15 February 2021
The global pandemic has radically impacted the supply chain and logistics industry, making the need for robotic automation more urgent than ever. With more than 70% of labour in warehousing being dedicated to picking and packing, numerous companies are gradually investing in logistics automation.
But what happens when the robots must handle an unlimited number of unknown stock keeping units? These companies need a fast, reliable and robust way to automate picking and placing of a large variety of objects.
This challenge was taken up successfully by the Dutch company Fizyr. The computer vision company based in Delft focuses on enabling robots to pick unknown objects even in harsh logistics environments. The result is an automated vision solution that enables logistic automation in various conditions and applications, like item picking, parcel handling, depalletizing, truck unloading or baggage handling.
Instead of providing a proprietary picking cell, like most players in the market do, Fizyr has created a plug-and-play modular software product that integrates smoothly with any system, giving integrators the freedom to choose the best hardware (for example, cobots or industrial robots) for their picking cell.
While facilitating cost, robustness and speed optimisation, Fizyr has partnered with IDS for the cameras. Depending on the individual customer application, up to four Ensenso 3D cameras in combination with GigE uEye CMOS cameras are used.
An Ensenso 3D camera from IDS.
The integrated IDS industrial cameras ensure a reliable, precise image capture that is needed for Fizyr’s software algorithms which provide over 100 grasp poses each second, including the classification to handle objects differently. The software also performs quality control and detects defects to prevent damaged items from being placed on a sorter.
The algorithms are able to provide all relevant information about segmentation as well as about classification of type of parcel (including box, bag, envelope/flat, tube, cylinder, deformable, and so on).
The system recognises outliers or non-conveyables (that is, damaged goods), best possible grasp poses in six degrees of freedom and multiple ordered poses per object. It allows sensors or robots to deal with closely stacked or overlapping objects, highly reflective items and apparel in polybags, white-on-white and black-on-black flats, as well as transparent objects.
Since the stereo vision quality directly depends on the scene’s light condition and object surface textures, finding and calculating coordinates of corresponding points on less textured or reflecting surfaces is very difficult. To meet these requirements, Fizyr uses the uEye GigE CP camera to take 2D images of objects and provides them as input for Fizyr’s algorithms, which then proceed to classify the objects under the camera.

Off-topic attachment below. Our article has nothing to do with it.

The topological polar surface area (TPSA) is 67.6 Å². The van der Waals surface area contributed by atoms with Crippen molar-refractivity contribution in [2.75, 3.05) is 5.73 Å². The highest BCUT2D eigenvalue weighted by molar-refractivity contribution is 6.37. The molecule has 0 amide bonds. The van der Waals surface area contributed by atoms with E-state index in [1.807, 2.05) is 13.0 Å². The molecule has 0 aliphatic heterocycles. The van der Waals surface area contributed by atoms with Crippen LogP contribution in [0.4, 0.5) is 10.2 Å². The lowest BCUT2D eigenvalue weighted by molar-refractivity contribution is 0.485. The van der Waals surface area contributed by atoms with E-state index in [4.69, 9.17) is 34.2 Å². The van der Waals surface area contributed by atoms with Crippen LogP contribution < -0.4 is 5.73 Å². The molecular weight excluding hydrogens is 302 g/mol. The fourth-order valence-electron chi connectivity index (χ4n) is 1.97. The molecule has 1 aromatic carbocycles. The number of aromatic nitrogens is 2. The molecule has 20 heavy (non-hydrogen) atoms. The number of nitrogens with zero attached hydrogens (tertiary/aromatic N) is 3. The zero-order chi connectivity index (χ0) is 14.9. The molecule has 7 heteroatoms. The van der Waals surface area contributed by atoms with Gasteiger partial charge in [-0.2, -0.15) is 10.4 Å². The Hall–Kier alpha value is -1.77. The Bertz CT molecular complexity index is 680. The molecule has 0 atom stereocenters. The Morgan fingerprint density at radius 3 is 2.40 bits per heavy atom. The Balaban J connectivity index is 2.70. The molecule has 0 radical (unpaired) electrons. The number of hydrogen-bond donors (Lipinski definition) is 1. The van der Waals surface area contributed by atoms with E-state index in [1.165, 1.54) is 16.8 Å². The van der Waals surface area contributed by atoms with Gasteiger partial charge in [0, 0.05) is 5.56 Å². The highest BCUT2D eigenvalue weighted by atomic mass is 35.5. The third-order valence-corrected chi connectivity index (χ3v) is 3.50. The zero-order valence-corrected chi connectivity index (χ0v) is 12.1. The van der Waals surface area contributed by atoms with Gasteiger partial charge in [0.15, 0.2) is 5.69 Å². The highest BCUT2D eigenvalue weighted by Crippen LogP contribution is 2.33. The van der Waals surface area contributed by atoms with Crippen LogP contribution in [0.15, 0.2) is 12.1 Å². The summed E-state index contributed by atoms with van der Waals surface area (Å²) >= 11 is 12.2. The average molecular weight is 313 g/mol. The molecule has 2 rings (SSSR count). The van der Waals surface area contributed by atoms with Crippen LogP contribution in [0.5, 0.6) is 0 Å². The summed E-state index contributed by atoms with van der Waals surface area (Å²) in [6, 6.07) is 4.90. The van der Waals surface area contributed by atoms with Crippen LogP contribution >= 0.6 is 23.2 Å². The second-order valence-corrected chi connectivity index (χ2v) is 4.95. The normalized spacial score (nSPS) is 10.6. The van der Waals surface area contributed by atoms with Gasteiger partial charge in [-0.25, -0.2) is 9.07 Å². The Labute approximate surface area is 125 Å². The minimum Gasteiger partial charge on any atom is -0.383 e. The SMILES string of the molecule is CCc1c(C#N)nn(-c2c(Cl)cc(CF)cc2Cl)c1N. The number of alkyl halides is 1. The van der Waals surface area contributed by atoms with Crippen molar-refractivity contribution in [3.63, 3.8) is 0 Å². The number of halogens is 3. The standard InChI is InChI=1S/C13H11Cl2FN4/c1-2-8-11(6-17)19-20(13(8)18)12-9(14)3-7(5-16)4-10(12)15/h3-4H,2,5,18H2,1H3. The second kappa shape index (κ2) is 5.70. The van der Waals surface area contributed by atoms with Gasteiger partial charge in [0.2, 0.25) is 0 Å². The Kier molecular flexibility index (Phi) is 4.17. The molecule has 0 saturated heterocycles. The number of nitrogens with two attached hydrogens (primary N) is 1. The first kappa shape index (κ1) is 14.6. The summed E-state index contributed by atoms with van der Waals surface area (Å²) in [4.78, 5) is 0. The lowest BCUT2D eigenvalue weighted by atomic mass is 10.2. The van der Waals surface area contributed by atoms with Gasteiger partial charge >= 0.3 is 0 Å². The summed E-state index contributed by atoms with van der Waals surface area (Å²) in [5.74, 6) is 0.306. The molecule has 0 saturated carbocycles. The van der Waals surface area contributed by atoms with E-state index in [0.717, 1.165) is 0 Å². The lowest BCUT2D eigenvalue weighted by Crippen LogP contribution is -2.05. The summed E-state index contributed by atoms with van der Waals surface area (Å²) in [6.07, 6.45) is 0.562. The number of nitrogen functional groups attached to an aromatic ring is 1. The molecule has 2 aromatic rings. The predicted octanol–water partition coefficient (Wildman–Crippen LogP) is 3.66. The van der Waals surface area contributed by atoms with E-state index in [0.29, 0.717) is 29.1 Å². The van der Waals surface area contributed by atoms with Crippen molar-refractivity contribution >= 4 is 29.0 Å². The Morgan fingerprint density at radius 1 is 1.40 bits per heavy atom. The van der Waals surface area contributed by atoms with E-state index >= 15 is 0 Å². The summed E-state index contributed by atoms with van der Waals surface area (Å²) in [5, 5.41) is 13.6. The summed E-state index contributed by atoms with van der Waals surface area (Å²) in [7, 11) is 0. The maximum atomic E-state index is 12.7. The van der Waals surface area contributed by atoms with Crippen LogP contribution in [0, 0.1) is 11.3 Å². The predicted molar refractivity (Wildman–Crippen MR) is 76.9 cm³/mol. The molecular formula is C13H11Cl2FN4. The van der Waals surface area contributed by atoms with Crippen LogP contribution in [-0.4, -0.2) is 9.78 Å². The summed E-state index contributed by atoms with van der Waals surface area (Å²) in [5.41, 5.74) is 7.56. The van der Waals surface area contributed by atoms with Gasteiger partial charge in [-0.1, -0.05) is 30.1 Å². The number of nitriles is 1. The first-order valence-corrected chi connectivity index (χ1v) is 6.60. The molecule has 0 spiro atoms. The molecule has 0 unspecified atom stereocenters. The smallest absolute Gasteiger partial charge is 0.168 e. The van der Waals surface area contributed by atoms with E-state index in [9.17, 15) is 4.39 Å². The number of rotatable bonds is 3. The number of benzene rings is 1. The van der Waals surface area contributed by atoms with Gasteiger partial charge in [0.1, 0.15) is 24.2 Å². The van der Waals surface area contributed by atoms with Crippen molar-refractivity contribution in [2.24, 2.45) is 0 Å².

The objects can be unknown and varying in shape, size, colour, material and stacking. The Ensenso 3D camera then creates the point cloud maps, and Fizyr’s software combines it with the information from the 2D image and analyses the surface of the cloud for suitable grasp poses for the gripper (or multiple grippers) and proposes the best ones.
The system robustly segments unknown parcels, even under harsh lighting conditions.
The specific camera models, as well as the number of cameras per system, depend on the individual use case of the customer. For a typical bin-picking solution with a cobot, one Ensenso N35 is used in combination with a GigE uEye CP, but there are clients that use one Ensenso X36 and a GigE uEye CP for bin picking together with four Ensenso N35 cameras for stowing the item in other bins.
“Fizyr normally uses one camera per system, usually uEye cameras in combination with Ensenso N35 and X36, but there are no limitations. The most common use case for Fizyr so far is one uEye and one Ensenso per system,” said Herbert ten Have, CEO at Fizyr.
The strong growth of e-commerce has increased the demand for larger packages. At the same time, the constraints imposed by the global pandemic have led both to a reduction in the available labour force and to an urgent need for physical distance in companies.
To meet these challenges, companies are increasingly turning to robotic automation, in which artificial intelligence and machine vision play a crucial role. At the same time, this reduces costs and increases occupational safety.
The demand for high-quality modules for state-of-the-art automated picking cells is growing worldwide. System integrators’ requirements for software and hardware components are increasing in equal measure. The Fizyr-IDS solution offers the following advantages:
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Originally published on processonline.com